Posted by: instanthausfrau | June 3, 2007

A Balancing Act.

Parenting, good parenting, is about trying to find the balance between structured rules and freedom. It’s about the way that line flows and changes as our children grow, the way we struggle to find that balance again and again.

Talking to our kids about child molestation and sexual assault means walking a similar line. Heck, just talking about anything remotely to do with the more straightforward “birds and bees” can seem a potential minefield. How do we make ourselves alert and aware without becoming paranoid? How can we talk to our children about these issues, keep our children safe without making them fearful? It’s a balancing act.

There has been a lot of (justified) parental uproar lately about the presence of the “Seattle Tacoma Everett Girl Love” website (now relocated to Los Angeles), which you can read about on the Crime Scene Blog here. I do not wish to provide a direct link to the site in question, but it’s easy enough to find from that link. Basically, the website creator used the space to create a “guide” to finding places/events in our area to observe and photograph little girls, much like this site is intended to be a guide for Seattle-area parents. Police are unable to take action against it, as the site’s creator Jack McClellan is very careful to follow the letter (but not spirit) of the law. Additionally, several reports of unknown strangers photographing children at playgrounds have been reported lately on local parenting mailing lists.

While these incidents are alarming, and it’s always important to be aware of your surroundings, the majority of sexual crimes against children are perpetrated by someone they know:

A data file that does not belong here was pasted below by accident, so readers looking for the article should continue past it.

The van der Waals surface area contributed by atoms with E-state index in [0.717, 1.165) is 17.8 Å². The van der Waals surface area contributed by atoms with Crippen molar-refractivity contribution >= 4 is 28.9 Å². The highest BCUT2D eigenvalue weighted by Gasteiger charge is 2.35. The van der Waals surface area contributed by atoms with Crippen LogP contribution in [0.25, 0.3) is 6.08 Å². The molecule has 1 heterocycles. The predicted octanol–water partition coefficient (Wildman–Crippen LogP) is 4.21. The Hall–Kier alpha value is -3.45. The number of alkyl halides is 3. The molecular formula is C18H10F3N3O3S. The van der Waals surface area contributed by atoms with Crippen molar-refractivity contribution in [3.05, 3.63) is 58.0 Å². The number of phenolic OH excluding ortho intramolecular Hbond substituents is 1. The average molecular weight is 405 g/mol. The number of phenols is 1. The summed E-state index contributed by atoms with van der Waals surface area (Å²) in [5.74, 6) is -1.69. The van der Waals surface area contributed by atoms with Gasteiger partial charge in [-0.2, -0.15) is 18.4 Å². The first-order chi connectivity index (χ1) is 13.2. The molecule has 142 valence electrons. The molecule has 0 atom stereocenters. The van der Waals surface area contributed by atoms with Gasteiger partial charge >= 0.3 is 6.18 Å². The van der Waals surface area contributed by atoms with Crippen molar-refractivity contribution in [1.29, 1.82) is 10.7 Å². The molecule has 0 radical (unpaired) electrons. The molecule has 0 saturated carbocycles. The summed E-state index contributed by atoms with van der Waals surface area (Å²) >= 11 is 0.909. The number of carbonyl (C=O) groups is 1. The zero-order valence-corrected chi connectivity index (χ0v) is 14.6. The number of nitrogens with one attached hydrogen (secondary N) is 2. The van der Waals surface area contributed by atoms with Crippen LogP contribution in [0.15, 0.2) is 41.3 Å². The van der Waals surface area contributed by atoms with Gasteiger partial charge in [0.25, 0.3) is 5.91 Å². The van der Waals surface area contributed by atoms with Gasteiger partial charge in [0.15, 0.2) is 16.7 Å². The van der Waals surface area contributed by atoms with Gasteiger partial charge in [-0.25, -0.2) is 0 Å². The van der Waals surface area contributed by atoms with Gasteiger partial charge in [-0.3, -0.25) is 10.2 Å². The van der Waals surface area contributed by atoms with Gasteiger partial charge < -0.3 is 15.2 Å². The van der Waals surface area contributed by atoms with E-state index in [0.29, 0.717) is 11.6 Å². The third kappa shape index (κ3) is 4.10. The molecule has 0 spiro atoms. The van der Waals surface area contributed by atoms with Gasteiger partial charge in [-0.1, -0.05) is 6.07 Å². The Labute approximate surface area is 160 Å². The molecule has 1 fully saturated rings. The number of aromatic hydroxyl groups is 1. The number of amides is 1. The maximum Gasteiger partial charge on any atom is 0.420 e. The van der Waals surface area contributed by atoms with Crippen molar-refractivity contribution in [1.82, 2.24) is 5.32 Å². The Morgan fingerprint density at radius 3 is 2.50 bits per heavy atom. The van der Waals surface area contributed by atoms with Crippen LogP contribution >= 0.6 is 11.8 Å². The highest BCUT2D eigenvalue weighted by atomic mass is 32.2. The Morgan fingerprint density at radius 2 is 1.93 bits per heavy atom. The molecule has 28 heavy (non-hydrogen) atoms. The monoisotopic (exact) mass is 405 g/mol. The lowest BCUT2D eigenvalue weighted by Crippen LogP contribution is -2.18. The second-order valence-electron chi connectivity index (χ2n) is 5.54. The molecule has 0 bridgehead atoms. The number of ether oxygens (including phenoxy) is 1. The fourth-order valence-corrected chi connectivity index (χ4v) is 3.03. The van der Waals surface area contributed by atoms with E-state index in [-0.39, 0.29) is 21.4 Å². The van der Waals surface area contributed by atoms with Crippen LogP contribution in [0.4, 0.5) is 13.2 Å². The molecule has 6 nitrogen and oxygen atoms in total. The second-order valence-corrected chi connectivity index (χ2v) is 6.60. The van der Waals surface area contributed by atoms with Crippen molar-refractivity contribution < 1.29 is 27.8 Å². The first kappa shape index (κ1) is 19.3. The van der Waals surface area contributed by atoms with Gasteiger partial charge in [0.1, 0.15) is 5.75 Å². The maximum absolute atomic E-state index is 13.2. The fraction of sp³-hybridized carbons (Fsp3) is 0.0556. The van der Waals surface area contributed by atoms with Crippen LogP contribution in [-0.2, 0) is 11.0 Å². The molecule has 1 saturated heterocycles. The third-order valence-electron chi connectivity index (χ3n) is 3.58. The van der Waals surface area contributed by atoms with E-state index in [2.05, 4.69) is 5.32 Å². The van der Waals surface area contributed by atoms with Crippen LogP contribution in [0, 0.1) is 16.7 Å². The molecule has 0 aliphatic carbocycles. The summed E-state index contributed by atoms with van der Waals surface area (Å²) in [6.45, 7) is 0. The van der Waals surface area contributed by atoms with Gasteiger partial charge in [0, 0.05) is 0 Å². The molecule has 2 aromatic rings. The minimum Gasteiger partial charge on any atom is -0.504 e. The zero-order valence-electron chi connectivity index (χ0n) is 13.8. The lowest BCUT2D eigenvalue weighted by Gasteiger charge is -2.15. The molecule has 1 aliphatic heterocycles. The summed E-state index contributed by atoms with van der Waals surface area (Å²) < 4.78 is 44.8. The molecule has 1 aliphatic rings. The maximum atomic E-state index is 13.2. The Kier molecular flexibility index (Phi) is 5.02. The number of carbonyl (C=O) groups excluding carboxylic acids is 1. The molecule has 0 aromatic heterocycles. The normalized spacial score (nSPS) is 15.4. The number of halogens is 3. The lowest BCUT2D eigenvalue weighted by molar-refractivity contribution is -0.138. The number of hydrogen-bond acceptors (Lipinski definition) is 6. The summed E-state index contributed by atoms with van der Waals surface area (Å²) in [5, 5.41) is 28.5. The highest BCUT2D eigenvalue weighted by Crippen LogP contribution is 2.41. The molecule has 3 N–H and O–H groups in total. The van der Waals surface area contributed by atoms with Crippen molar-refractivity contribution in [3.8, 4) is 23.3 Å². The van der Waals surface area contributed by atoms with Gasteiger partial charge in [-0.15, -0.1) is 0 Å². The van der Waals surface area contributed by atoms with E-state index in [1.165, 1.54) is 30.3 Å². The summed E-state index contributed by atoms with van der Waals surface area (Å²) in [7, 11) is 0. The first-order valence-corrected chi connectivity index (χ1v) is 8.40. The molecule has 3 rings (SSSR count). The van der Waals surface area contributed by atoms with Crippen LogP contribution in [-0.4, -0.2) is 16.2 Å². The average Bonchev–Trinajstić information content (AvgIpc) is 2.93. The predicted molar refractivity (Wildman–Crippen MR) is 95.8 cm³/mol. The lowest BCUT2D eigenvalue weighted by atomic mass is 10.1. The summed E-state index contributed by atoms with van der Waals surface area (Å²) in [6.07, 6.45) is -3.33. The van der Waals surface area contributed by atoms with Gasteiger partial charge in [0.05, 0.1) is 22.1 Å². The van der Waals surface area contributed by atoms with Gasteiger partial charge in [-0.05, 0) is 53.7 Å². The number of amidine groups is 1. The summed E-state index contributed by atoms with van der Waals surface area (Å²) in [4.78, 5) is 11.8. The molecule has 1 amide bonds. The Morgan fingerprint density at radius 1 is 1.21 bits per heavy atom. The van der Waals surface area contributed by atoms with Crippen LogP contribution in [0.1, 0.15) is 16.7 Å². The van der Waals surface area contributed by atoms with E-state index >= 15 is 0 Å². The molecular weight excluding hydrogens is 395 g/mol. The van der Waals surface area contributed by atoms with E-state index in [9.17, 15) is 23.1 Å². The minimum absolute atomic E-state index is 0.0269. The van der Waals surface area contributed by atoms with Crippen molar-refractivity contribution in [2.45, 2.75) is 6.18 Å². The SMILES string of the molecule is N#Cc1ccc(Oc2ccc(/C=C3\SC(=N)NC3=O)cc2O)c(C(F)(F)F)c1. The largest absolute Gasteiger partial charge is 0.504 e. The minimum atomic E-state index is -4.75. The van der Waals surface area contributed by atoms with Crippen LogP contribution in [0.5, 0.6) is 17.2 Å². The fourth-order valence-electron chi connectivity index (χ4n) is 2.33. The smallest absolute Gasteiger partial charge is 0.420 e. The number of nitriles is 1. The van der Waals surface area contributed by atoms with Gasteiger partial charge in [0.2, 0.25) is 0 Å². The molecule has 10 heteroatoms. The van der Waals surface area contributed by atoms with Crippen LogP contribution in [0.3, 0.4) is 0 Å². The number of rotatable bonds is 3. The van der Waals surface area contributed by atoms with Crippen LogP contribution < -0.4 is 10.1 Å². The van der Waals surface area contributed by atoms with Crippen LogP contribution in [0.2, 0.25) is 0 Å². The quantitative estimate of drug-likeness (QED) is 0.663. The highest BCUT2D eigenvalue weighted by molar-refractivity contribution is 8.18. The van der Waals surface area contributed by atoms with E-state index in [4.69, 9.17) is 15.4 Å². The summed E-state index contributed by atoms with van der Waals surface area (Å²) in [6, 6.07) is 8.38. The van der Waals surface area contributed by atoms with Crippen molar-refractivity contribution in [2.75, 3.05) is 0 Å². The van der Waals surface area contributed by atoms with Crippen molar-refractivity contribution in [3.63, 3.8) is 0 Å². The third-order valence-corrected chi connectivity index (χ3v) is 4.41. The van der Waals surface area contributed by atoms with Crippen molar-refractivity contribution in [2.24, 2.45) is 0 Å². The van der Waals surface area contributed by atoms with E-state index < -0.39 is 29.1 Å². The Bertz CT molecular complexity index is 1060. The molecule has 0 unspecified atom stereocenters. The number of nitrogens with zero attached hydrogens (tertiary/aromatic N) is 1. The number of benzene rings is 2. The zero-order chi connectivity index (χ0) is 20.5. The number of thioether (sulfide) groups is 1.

[In the U.S.] 93% of juvenile sexual assault victims knew their attacker; 34.2% were family members and 58.7% acquaintences. Only seven percent of the perpetrators were strangers to the victim, according to the 2000 Sexual Assault of Young Children as Reported to Law Enforcement. This study is available at the Bureau of Justice Statistics website.
— Statistical Information compiled by RAINN.ORG

Teaching about “stranger danger” isn’t enough. Here are some things you can do:

Make yourself, not your child, the first line of defense: It seems terribly unjust that we expect our children to take us at our word, to be respectful and “mind” adults in their lives, and then to also be able to suddenly scream “no!” at one when in an often confusing and compromised situation. Dr. Carla Van Dam’s Identifying Child Molesters is an excellent resource. In it, she details several patterns of behavior that, when taken together, can provide warning to parents before abuse happens. While these causes for suspicion are not enough to convict anyone, they are enough for you to tell your child, “I’m not comfortable having you play at X’s house.”